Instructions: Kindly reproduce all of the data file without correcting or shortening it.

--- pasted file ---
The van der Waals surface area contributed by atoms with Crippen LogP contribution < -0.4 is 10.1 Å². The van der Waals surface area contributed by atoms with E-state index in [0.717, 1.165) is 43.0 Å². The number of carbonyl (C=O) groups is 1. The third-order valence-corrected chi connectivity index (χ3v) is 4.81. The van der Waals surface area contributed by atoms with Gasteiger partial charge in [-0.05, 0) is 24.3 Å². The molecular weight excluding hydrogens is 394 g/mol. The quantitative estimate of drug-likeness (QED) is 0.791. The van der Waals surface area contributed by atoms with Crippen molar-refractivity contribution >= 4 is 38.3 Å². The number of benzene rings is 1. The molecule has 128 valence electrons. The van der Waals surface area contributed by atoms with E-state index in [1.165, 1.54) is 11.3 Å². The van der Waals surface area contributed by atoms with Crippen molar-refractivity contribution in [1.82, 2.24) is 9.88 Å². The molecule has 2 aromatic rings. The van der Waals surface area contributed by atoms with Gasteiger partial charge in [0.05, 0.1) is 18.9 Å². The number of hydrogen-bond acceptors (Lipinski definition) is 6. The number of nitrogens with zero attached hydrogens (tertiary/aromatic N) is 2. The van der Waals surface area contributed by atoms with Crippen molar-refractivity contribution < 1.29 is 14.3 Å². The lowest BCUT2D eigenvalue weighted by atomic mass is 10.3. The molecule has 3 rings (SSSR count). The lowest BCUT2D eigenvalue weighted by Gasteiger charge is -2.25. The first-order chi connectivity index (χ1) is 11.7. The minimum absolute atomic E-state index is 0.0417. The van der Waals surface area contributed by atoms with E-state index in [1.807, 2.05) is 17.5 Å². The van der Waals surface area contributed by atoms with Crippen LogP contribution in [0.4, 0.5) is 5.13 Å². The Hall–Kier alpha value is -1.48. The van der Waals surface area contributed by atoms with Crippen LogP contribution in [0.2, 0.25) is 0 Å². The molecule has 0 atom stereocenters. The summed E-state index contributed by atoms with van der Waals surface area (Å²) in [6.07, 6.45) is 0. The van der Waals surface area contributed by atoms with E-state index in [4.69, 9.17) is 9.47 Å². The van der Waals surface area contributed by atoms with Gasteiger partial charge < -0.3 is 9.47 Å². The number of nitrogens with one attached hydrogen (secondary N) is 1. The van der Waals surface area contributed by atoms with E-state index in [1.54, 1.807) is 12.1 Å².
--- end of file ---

The van der Waals surface area contributed by atoms with Crippen LogP contribution < -0.4 is 10.1 Å². The van der Waals surface area contributed by atoms with E-state index in [0.717, 1.165) is 43.0 Å². The number of carbonyl (C=O) groups is 1. The third-order valence-corrected chi connectivity index (χ3v) is 4.81. The van der Waals surface area contributed by atoms with Gasteiger partial charge in [-0.05, 0) is 24.3 Å². The molecular weight excluding hydrogens is 394 g/mol. The quantitative estimate of drug-likeness (QED) is 0.791. The van der Waals surface area contributed by atoms with Crippen molar-refractivity contribution >= 4 is 38.3 Å². The number of benzene rings is 1. The molecule has 128 valence electrons. The van der Waals surface area contributed by atoms with E-state index in [1.165, 1.54) is 11.3 Å². The van der Waals surface area contributed by atoms with Crippen molar-refractivity contribution in [1.82, 2.24) is 9.88 Å². The molecule has 2 aromatic rings. The van der Waals surface area contributed by atoms with Gasteiger partial charge in [0.05, 0.1) is 18.9 Å². The number of hydrogen-bond acceptors (Lipinski definition) is 6. The number of nitrogens with zero attached hydrogens (tertiary/aromatic N) is 2. The van der Waals surface area contributed by atoms with Crippen molar-refractivity contribution < 1.29 is 14.3 Å². The lowest BCUT2D eigenvalue weighted by atomic mass is 10.3. The molecule has 3 rings (SSSR count). The lowest BCUT2D eigenvalue weighted by Gasteiger charge is -2.25. The first-order chi connectivity index (χ1) is 11.7. The minimum absolute atomic E-state index is 0.0417. The van der Waals surface area contributed by atoms with E-state index in [1.807, 2.05) is 17.5 Å². The van der Waals surface area contributed by atoms with Crippen LogP contribution in [0.4, 0.5) is 5.13 Å². The Hall–Kier alpha value is -1.48. The van der Waals surface area contributed by atoms with Crippen LogP contribution in [0.2, 0.25) is 0 Å². The molecule has 0 atom stereocenters. The summed E-state index contributed by atoms with van der Waals surface area (Å²) in [6.07, 6.45) is 0. The van der Waals surface area contributed by atoms with E-state index in [4.69, 9.17) is 9.47 Å². The van der Waals surface area contributed by atoms with Gasteiger partial charge < -0.3 is 9.47 Å². The number of nitrogens with one attached hydrogen (secondary N) is 1. The van der Waals surface area contributed by atoms with E-state index in [1.54, 1.807) is 12.1 Å².